Although there have been additions since, the original part of the house was built in 1670. That's an old house. A friend of mine used to live in a house built in the 1680s, and you could feel the history seeping out of the walls. I imagine the Solart-Woodward house would feel the same.
|The Solart-Woodward House|
Sarah married Daniel Poole, an indentured servant who incurred heavy debts. She inherited these when he died in 1682. Sarah's second husband, William Good, paid off her debts but had to sell most of his property to do so. He and Sarah became homeless, wandering through Essex County begging for food and shelter with their young daughter Dorothy (often erroneously referred to as Dorcas in older scholarly works).
Many witch accounts from colonial New England follow a familiar pattern. A poor person (usually a woman) asks a wealthier person for food or money. When the wealthier person refuses them the poor person mumbles threats. The wealthy person then hits a string of bad luck (sick children, dying farm animals, household mishaps) and accuses the poor person of being a witch. Puritans were expected to take care of each other and offer hospitality, but resented it when they felt they were being taken advantage of. Witch accusations often arose from that resentment.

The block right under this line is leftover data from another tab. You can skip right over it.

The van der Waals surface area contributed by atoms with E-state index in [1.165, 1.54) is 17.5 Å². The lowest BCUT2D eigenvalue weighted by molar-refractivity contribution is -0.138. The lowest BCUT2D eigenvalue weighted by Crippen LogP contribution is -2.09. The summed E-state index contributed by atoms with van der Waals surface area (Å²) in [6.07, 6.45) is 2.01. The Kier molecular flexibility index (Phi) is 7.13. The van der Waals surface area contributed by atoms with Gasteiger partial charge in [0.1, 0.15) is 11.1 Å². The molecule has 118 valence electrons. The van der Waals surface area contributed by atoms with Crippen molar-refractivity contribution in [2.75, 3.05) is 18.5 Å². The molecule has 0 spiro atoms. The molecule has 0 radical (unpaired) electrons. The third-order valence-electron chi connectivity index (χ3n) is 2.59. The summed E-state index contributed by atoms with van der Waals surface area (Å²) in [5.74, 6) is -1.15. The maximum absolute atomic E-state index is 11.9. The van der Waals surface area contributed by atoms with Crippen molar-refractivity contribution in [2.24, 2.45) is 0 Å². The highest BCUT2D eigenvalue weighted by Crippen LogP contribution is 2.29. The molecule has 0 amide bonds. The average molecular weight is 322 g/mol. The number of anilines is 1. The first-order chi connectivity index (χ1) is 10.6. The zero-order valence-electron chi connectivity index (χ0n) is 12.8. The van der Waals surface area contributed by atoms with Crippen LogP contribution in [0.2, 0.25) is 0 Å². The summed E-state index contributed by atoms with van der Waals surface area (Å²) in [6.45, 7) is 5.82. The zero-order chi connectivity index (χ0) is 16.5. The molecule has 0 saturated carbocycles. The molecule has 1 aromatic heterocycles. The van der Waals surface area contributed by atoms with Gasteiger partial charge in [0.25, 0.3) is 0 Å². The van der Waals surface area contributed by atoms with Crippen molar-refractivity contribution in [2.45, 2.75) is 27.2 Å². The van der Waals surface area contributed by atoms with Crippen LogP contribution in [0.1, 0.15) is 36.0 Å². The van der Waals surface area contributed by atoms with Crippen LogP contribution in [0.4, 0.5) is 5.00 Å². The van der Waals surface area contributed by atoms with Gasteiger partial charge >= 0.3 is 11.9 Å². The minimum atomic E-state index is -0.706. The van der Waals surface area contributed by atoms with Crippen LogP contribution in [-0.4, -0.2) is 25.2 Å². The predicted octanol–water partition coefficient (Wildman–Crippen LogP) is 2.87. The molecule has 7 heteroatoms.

That resentment could sometimes turn deadly. It did for Sarah Good. When the afflicted girls of Salem began to name witches Sarah was among the first. As a poor female beggar she was an obvious target. She denied being a witch until the end, but the judges still found her guilty. They thought the contortions of the afflicted girls were credible evidence. They were convinced when four-year old Dorothy Good admitted to being a witch and accused her mother. They took William Good literally when he said he felt like his wife was a witch when she treated him poorly. Absurd as it now seems, it all added up to a death sentence for Sarah.
Sarah Good was executed on July 29, 1692. A well-known story claims that she uttered a dying curse. After she was sentenced to hang the Reverend Nicholas Noyes asked her once again to admit her guilt. She refused, reportedly saying, "I am no more a witch than you are a wizard, and if you take away my life God will give you blood to drink!" Sarah was executed, but twenty-five years later Reverend Noyes died from internal hemorrhaging. Blood gushed out of his mouth as he expired. Witnesses thought back to Sarah Good's dying curse.
Sarah Good's problems and death were caused by poverty. Ironically, after the witch trials ended William Good sued for damages and won. He received thirty pounds, which was several times more than the average laborer earned in a year.